Pentatonix never fails to deliver excellent a cappella music. Out of this collection of Christmas songs, “Mary, Did You Know” stands out as a beautiful and emotional version of this classic. As usual, Pentatonix did an amazing job of converting classic, well-known songs into their incredible trademark a cappella sound. They offer a variety of moods, from a solemn version of “Silent Night” to the more lighthearted “Dance of the Sugar Plum Fairy.” This album also brings a bonus for anyone obsessed with the movie “Frozen”: Pentatonix’s version of “Let It Go.” This album offers the typical Pentatonix energy and quality and will not disappoint any fans of this group.
Menzel’s voice is beautiful as always and her range is often put on display throughout this album. The song that stood out the most to me was “Baby It’s Cold Outside,” which she sings alongside the amazing Michael Bublé. The music video was even better, showing cute children dancing in fancy clothes. This album has a lot of the classic Christmas songs, but also brings some not-so-commonly heard songs like “What Are You Doing This Christmas Eve?” In addition, there is a good combination of serious and jolly songs in this album. I found myself bouncing along to “All I Want For Christmas is You,” and later enjoying a very traditional version of “Silent Night.” Menzel also sings “When You Wish Upon a Star,” for anyone longing to feel that classic Disney magic during the holidays.
This album was good, but not my favorite out of the ones I listened to. Rucker sings a lot of the jazzy-sounding classics, like “Baby It’s Cold Outside” and “White Christmas.” He also gives many of the other songs on this album a jazz spin, which I quite enjoyed. However, most of the album is made up of classic songs that have been done many times before and are not executed too differently or exceptionally this time around. This album, because it has so many classics done in a classic fashion, will not fail to get anyone in the Christmas spirit.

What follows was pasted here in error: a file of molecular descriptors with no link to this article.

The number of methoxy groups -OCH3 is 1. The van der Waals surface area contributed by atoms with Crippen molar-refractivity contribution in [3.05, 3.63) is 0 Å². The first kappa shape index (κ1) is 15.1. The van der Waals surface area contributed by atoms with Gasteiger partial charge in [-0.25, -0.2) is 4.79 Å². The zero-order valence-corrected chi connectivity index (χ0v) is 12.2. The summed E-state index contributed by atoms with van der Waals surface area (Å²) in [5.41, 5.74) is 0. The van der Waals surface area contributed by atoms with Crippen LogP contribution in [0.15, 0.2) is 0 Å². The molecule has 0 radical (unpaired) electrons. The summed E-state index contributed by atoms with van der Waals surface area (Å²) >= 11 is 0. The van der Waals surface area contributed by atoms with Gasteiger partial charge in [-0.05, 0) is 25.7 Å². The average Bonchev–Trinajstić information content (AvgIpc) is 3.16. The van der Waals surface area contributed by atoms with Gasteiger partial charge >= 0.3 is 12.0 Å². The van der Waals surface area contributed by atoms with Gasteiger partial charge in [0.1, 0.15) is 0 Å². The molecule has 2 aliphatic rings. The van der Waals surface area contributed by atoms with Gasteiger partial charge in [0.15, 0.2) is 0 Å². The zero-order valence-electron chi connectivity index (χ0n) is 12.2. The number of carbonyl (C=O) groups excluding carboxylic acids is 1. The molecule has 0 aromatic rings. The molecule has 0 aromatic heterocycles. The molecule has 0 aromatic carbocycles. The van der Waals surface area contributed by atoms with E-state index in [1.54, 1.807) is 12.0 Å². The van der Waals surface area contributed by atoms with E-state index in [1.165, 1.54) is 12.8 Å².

Michael W. Smith and Friends: “The Spirit of Christmas”
I must say, I was quite impressed with Smith’s album. It is full of some very good orchestral music, including a fantastic beginning to the album with “The Miracle of Christmas” and “It’s the Most Wonderful Time of the Year.” Smith does not stick to only Christian Christmas songs, which brings a lot more variety to the album. He has a host of guest singers on the album, including Lady Antebellum on “White Christmas” and Carrie Underwood on “All is Well.” Smith also brings a diversity of genres to this album. Everything from orchestral music to the soft jazz of “White Christmas” and the more traditional takes on songs like “What Child is This,” which in spite of being one of the simpler songs on the album still brings in a beautiful choral introduction.
In contrast to Smith’s incredible instruments in “The Spirit of Christmas,” Rimes seems to focus a lot more on exaggerated vocals and a lot less on the instruments playing behind her. There are many of the classic Christmas songs on this album. I did enjoy her semi-a cappella version of “Carol of the Bells,” though it was very reminiscent of Pentatonix’s version of this song in their Christmas EP “PTXmas” from last year, and, in my opinion, not quite as good. I also enjoyed hearing “I Want a Hippopotamus for Christmas,” which was very fun, and I did not hear it on any of the other albums I listened to.
“Christmas at Downton Abbey”
This album definitely had a lot of classic music in it. For those who prefer older music, this is perfect. The songs are made to match the early 1900s European feel of the show, so most of the songs are like “Silent Night” and “The First Noel.” It features very classic vocals as well. The album also features some instrumental pieces, including composer and violinist Antonio Vivaldi’s “Christmas Concerto, 1st Movement.”
As can be expected, this album is rather silly and lighthearted. It has some of the goofier songs that are hard to find on some of the other albums such as “All I Want For Christmas (Is My Two Front Teeth).” Featuring songs from the movie “Grumpy Cat’s Worst Christmas Ever,” there are also several parodies of well-known songs. For example, the Nutcracker Medley is instead called “Grumpcracker Medley.” There are also some lovely songs that I had never heard before like “It’s Hard To Be a Cat At Christmas.” Even the traditional songs are presented in a rather quirky style with nontraditional sounds. This album is not to be taken too seriously and is more amusing than anything.